Yinka Bernie doesn’t complicate himself at all, appearing only when necessary. The simplicity of his personality reflects in his airy music and relatable writing.
Nigerian music is known to be bold and vibrant. Either through layered choruses or upbeat production, the idea is always to make the listener move. But music is experienced in different moods and under different circumstances. Couple years back, the rise of the famed alté scene was accompanied with innovation that added a different dynamic and variety to our music. This variety includes smooth, nostalgic sounds.
Since 2017, we have come across several interesting artists that have emerged from this scene, crafting music for people who wish to experience different feelings — feelings that go beyond parties and touch things closer to home. One artist capable of evoking these feelings is none other than Yinka Bernie.
The last time I came across Yinka Bernie was at a supermarket in Ilupeju. Clad in a WFLSNCREAM tanktop, some shorts, and slides, he went about his business unceremoniously. He doesn’t complicate himself at all, appearing only when necessary. The simplicity of his personality reflects in his airy music and relatable writing. He made waves for production work on Amaarae’s The Angel You Don’t Know, but even more so for the heartfelt “It’s Okay to Cry” which features Joyce Olong.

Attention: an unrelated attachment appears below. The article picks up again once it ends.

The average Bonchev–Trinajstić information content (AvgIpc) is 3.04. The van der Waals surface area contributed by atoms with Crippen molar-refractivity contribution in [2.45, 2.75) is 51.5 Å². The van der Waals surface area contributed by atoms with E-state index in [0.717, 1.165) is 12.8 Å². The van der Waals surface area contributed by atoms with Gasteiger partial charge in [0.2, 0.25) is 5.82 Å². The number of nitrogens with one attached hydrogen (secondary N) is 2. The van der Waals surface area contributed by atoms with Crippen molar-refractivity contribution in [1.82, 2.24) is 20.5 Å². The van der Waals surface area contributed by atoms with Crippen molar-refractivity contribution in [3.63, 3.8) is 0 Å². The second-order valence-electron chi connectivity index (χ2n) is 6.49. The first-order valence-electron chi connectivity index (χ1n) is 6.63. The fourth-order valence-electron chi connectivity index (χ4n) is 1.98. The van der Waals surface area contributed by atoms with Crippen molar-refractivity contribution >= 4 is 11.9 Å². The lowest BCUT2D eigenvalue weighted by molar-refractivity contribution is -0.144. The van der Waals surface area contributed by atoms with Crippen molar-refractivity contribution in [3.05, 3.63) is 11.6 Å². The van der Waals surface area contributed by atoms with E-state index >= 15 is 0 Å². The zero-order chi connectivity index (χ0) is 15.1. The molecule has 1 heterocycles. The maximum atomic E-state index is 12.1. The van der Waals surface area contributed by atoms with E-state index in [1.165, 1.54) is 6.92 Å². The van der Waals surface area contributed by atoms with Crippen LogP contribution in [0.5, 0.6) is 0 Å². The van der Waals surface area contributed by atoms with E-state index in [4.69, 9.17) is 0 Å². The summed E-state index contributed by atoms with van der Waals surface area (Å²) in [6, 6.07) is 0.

“It’s Okay to Cry” made it on his newest project, Something New. This project came after he teased Your Canvas, and judging by the project title, he aims to appease his fans with new music to occupy them in the meantime. Across the project’s 12 minutes, Yinka Bernie keeps us in a smooth serenade accompanied by simple guitar riffs, drums, and keys. This provides a sweet spot where his voice can exist as he drowsily relays his vocals.
Records like “Very Simple” and “Smile Before You Sleep” relay simple emotions in plain ways. Feelings that populate the human condition — love, vulnerability, trust — are easily picked up from his songwriting. This ability is what sets Yinka Bernie apart from everyone else. He seems like your neighborhood friend who speaks your mind where you can’t, and this relatability is his superpower as seen in the “YB Why? Interlude”.